Power-supply manufacturers face constant pressure to build smaller, more-powerful supplies while keeping costs down. The primary path to doing so is through an increase in the integration of power-conversion functions in mixed-signal silicon.
A report just issued by the Power Supply Manufacturers Association (PSMA) should help power-conversion designers and engineering managers pursue higher levels of integration by providing detailed data on available technologies and possible "decision paths" that designers can take.
The report gathers product and vendor data together in a single reference. It also contains summaries of trends based on interviews conducted with companies in the field. The first of two volumes, this report will be used as the starting point for a workshop that will unite members of the power-supply, semiconductor, and component industries to collect different perspectives on the various decision paths. The workshop findings will be published in volume two.
One decision path discussed in volume one is power-conversion design based on off-the-shelf ICs and power ICs. Designers taking this route depend on IC vendors to achieve greater integration with each new generation of semiconductor components that they introduce. To help those on this path, the report presents a comprehensive overview of currently available power-management ICs and power ICs.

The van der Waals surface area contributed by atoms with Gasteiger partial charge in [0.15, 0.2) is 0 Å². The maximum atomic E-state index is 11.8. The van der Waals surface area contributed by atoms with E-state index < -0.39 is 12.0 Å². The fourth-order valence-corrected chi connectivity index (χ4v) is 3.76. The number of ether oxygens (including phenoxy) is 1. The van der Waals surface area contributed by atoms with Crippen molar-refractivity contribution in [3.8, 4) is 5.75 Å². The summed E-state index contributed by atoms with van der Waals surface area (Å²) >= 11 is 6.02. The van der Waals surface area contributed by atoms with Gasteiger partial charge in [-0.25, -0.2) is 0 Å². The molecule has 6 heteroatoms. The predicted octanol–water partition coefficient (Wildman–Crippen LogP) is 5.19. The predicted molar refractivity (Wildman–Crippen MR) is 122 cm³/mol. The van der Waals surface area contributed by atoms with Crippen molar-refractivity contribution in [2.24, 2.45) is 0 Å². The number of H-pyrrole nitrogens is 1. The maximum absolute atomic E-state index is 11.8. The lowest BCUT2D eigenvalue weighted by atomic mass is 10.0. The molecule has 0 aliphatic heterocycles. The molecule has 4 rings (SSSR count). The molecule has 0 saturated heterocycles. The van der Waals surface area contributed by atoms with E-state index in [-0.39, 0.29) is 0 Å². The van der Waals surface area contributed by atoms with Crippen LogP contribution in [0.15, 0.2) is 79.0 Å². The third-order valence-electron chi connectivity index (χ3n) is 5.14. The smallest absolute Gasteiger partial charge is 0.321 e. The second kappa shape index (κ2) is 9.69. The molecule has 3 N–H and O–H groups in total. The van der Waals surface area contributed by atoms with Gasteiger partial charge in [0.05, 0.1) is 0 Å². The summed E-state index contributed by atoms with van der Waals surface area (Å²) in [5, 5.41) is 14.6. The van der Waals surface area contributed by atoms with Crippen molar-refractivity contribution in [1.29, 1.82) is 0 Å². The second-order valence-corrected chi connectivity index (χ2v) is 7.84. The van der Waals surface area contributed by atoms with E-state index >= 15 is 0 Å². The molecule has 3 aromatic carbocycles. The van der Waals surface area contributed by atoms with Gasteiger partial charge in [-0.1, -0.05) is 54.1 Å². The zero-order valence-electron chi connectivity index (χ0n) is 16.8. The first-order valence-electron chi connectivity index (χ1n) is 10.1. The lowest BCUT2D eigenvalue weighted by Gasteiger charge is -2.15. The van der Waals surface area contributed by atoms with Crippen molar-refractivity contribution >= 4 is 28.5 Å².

For those pursuing ASIC development as a means to greater integration, the report also offers a detailed overview of ASIC technologies and services. This section will aid those seeking to work with a silicon vendor to develop an application-specific component that will eventually be marketed by the silicon vendor as a standard product.
Yet the report will also help those planning to design an ASIC internally and then contract out the manufacturing, packaging, and testing to foundry service companies. Information on design houses and foundries includes details on ASIC methodologies, process technologies, cell-based IP block functions, design and design interface issues, and packaging technologies.
Designers will find company profiles of IC manufacturers, ASIC houses, and foundries, plus definitions of terms, technologies, and methodologies. For a more complete overview of the report, see the table of contents listed at www.psma.com. Go to "What's New on PSMA," and click on "Now Available" to view the table.
The complete two-volume report is offered to non-PSMA members for $995, plus shipping and handling. PSMA's Regular and Associate members can receive the report free of charge. For Affiliate members, it costs $249, plus shipping and handling. To obtain additional information, contact Joe Horzepa, executive director of the PSMA, at [email protected].